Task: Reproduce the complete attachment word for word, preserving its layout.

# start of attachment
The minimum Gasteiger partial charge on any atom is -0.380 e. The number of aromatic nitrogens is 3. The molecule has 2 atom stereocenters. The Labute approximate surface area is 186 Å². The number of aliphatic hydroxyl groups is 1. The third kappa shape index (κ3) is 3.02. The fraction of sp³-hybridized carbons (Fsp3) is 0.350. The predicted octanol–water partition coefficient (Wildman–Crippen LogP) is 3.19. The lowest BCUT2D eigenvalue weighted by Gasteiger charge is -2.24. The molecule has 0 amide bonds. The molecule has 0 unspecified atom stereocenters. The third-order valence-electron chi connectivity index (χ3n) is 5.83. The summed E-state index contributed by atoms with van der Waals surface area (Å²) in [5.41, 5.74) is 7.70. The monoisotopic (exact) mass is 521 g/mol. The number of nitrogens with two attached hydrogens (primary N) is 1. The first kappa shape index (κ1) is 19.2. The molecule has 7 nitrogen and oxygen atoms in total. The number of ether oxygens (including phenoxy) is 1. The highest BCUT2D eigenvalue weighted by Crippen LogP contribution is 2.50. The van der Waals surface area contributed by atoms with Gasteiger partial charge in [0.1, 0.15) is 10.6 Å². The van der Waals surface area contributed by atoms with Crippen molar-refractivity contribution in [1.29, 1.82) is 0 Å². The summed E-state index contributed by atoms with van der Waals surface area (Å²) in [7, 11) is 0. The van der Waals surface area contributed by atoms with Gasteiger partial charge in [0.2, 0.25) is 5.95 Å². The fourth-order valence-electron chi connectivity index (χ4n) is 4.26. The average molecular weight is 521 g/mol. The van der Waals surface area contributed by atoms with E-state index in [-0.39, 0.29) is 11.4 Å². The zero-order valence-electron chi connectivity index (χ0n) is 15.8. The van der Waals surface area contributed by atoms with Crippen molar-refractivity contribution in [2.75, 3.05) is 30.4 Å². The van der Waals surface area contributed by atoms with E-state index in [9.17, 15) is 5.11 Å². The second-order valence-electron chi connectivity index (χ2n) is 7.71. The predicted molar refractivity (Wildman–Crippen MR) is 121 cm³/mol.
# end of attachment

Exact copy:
The minimum Gasteiger partial charge on any atom is -0.380 e. The number of aromatic nitrogens is 3. The molecule has 2 atom stereocenters. The Labute approximate surface area is 186 Å². The number of aliphatic hydroxyl groups is 1. The third kappa shape index (κ3) is 3.02. The fraction of sp³-hybridized carbons (Fsp3) is 0.350. The predicted octanol–water partition coefficient (Wildman–Crippen LogP) is 3.19. The lowest BCUT2D eigenvalue weighted by Gasteiger charge is -2.24. The molecule has 0 amide bonds. The molecule has 0 unspecified atom stereocenters. The third-order valence-electron chi connectivity index (χ3n) is 5.83. The summed E-state index contributed by atoms with van der Waals surface area (Å²) in [5.41, 5.74) is 7.70. The monoisotopic (exact) mass is 521 g/mol. The number of nitrogens with two attached hydrogens (primary N) is 1. The first kappa shape index (κ1) is 19.2. The molecule has 7 nitrogen and oxygen atoms in total. The number of ether oxygens (including phenoxy) is 1. The highest BCUT2D eigenvalue weighted by Crippen LogP contribution is 2.50. The van der Waals surface area contributed by atoms with Gasteiger partial charge in [0.1, 0.15) is 10.6 Å². The van der Waals surface area contributed by atoms with Crippen molar-refractivity contribution in [1.29, 1.82) is 0 Å². The summed E-state index contributed by atoms with van der Waals surface area (Å²) in [7, 11) is 0. The van der Waals surface area contributed by atoms with Gasteiger partial charge in [0.2, 0.25) is 5.95 Å². The fourth-order valence-electron chi connectivity index (χ4n) is 4.26. The average molecular weight is 521 g/mol. The van der Waals surface area contributed by atoms with E-state index in [-0.39, 0.29) is 11.4 Å². The zero-order valence-electron chi connectivity index (χ0n) is 15.8. The van der Waals surface area contributed by atoms with Crippen molar-refractivity contribution in [2.75, 3.05) is 30.4 Å². The van der Waals surface area contributed by atoms with E-state index in [9.17, 15) is 5.11 Å². The second-order valence-electron chi connectivity index (χ2n) is 7.71. The predicted molar refractivity (Wildman–Crippen MR) is 121 cm³/mol.